Diagnosis will begin with taking a careful history, including sexual history, recent injury, or illnesses, and observing signs and symptoms. Hydroceles can sometimes be diagnosed in the doctor's office by visual examination and palpation (touch). Hydroceles are distinguished from other testicular problems by transillumination (shining a light source through the hydrocele so that the tissue lights up) and ultrasound examinations of the area around the groin and scrotum.
The patient will be given standard pre-operative blood and urine tests at some time prior to surgery. Before the operation, the physician or nurse will explain the procedure, the type of anesthesia to be used, and, in some cases, the need for a temporary drain to be inserted. The drain will be placed during surgery to reduce the chances of post-operative infection and fluid accumulation.
Immediately following surgery, the patient will be taken to a recovery area and checked for any undue bleeding from the incision. Body temperature and blood pressure will be monitored. Patients will usually go home the same day for a brief recovery period at home. Follow-up appointments are usually scheduled for several weeks after surgery so that the doctor can check the incision for healing and to be sure there is no infection. The patient may notice swelling for several months after the procedure; however, prolonged swelling, fever, or redness in the incision area should be reported to the surgeon immediately.
Hydrocelectomy is considered a safe surgery, with only a 2% risk of infection or complications. Injury to spermatic vessels can occur, however, and affect the man's fertility. As with all surgical procedures, reactions to anesthesia, bleeding from the surgical incision, and internal bleeding can also occur.
Surgery usually corrects the hydrocele and the underlying defect completely; recurrence is rare. The long-term outlook is excellent. There may be swelling of the scrotum for up to a month. The adult patient is able to resume most activities within seven to 10 days, although heavy lifting and sexual activities may be delayed for up to six weeks. Children will be able to resume normal activities in four to seven days.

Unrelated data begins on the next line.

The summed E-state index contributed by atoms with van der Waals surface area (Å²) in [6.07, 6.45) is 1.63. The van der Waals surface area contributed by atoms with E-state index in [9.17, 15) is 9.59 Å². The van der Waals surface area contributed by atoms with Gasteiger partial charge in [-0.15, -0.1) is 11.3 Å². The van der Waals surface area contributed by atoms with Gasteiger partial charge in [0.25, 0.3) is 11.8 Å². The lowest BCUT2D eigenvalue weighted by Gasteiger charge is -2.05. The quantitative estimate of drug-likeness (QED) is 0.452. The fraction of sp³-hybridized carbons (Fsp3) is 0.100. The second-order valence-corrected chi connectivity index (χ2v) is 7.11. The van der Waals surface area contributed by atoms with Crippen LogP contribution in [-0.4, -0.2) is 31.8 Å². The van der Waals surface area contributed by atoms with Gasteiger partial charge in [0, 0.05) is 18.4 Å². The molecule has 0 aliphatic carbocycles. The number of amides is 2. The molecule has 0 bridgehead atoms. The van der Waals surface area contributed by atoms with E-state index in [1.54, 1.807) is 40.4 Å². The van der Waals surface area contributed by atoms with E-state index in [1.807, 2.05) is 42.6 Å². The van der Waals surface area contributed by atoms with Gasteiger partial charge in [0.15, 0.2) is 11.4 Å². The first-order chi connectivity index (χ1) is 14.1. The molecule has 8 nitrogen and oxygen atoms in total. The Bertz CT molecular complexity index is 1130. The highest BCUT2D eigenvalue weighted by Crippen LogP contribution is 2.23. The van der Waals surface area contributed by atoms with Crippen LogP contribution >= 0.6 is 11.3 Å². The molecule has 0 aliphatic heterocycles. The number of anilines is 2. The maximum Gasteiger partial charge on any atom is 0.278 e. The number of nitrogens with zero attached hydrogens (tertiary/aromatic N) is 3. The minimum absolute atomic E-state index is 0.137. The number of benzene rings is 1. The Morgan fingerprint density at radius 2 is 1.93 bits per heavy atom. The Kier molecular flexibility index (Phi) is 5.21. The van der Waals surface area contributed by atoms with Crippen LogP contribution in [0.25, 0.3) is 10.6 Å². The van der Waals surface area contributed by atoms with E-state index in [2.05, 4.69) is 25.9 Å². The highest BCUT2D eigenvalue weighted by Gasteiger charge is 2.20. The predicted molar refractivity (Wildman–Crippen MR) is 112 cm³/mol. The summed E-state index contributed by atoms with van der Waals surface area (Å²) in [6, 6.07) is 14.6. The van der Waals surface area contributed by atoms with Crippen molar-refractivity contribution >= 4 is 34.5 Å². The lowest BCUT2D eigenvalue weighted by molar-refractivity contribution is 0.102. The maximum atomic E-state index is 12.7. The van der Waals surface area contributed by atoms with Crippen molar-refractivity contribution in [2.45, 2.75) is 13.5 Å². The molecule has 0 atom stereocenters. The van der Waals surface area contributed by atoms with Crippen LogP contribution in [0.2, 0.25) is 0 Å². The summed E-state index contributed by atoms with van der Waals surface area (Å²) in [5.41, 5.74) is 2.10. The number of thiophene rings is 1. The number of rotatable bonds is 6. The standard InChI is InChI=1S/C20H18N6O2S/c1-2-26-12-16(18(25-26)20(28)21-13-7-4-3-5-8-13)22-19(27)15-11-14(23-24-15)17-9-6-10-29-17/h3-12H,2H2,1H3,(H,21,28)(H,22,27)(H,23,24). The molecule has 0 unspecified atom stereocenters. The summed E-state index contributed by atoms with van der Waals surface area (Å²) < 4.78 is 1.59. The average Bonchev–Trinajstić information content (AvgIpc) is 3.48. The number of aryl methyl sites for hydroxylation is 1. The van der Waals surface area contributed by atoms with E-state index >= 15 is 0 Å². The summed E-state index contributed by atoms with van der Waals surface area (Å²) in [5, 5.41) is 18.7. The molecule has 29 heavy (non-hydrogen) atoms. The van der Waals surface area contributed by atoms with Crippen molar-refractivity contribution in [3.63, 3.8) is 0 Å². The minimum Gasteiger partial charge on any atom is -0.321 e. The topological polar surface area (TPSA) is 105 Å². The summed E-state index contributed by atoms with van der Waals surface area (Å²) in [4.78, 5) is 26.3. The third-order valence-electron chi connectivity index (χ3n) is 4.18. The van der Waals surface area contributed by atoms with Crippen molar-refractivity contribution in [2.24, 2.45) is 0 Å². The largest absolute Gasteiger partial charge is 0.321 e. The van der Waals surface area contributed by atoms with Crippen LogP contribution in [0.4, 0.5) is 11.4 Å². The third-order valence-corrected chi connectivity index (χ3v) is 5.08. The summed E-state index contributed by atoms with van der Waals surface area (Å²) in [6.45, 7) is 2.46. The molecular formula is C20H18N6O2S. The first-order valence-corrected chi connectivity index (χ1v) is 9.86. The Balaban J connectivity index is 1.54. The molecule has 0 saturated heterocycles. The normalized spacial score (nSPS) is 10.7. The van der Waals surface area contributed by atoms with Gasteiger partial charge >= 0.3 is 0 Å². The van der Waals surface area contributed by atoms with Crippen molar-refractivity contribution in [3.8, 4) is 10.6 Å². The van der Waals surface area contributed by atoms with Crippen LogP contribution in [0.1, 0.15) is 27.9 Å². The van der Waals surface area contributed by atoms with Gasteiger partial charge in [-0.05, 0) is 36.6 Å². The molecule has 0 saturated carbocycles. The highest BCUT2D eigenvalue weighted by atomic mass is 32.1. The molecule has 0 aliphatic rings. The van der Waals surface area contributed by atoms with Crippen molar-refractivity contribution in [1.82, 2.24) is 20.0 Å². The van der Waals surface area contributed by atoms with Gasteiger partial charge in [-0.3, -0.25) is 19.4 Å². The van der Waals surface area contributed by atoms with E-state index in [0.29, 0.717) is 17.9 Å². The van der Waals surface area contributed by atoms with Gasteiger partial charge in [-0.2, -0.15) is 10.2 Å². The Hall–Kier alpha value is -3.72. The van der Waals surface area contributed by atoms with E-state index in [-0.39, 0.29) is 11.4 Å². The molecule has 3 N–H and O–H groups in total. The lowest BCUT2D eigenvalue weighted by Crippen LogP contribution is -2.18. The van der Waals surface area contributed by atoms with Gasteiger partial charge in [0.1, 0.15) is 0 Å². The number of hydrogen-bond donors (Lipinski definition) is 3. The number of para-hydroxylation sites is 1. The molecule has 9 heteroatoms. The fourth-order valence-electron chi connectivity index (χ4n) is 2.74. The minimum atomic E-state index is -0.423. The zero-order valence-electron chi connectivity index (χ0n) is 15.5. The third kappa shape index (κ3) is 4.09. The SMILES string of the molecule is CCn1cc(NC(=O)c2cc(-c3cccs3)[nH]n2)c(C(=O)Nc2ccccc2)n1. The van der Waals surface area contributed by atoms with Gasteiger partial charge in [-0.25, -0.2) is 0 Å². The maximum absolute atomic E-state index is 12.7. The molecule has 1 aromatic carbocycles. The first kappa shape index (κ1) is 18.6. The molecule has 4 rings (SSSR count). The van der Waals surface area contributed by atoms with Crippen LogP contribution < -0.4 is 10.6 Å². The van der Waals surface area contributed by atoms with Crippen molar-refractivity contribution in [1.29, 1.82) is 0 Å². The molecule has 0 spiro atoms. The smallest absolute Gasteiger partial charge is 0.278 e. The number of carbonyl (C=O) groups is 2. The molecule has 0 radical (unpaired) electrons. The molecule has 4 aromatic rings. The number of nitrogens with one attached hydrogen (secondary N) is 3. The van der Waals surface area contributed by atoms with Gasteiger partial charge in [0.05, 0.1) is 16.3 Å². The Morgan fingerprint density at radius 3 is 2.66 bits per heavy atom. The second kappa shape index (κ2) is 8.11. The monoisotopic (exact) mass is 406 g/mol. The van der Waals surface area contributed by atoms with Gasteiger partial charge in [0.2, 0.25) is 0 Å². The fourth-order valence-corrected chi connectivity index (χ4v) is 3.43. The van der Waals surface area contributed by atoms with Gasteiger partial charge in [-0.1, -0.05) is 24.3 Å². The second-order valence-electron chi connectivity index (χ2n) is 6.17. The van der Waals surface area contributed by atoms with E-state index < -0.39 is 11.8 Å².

Morbidity and mortality rates
Chronic infection after surgical repair can increase morbidity. There are no instances reported of death following a hydrocele repair.
"Disorders of the Scrotum." Section 17, Chapter 219 in The Merck Manual of Diagnosis and Therapy, edited by Mark H. Beers, MD, and Robert Berkow, MD. Whitehouse Station, NJ: Merck Research Laboratories, 1999.
Sabiston, D. C., and H. K. Lyrly. Essentials of Surgery. Philadelphia, PA: W. B. Saunders Co., 1994.
Way, Lawrence W., MD. Current Surgical Diagnosis and Treatment, 10th ed. Stamford, CT: Appleton & Lange, 1994.
Chalasani, V., and H. H. Woo. "Why Not Use a Small Incision to Treat Large Hydroceles?" ANZ Journal of Surgery 72 (August 2002): 594-595.
Fearne, C. H., M. Abela, and D. Aquilina. "Scrotal Approach for Inguinal Hernia and Hydrocele Repair in Boys." European Journal of Pediatric Surgery 12 (April 2002): 116-117.
National Kidney and Urologic Diseases Information Clearinghouse. 31 Center Drive, MSC 2560, Building 31, Room
Dolan, James P., MD. Hydrocele Repair. <www.kernanhospital.com>.
Men's Health Topics. Hydrocele. <www.uro.com/hydrocele.htm>.
L. Lee Culvert
WHO PERFORMS THE PROCEDURE AND WHERE IS IT PERFORMED?
A hydrocelectomy is performed in a hospital operating room or a one-day surgery center by a general surgeon or urologist.
QUESTIONS TO ASK THE DOCTOR
- Why is this surgery necessary?
- How will it improve my condition (my child's condition)?
- Is surgery the only option for correction of this problem?
- How many times have you performed this surgery? What are the usual results?
- How will I (my child) feel after the surgery?
- How soon can I (my child) resume normal activities?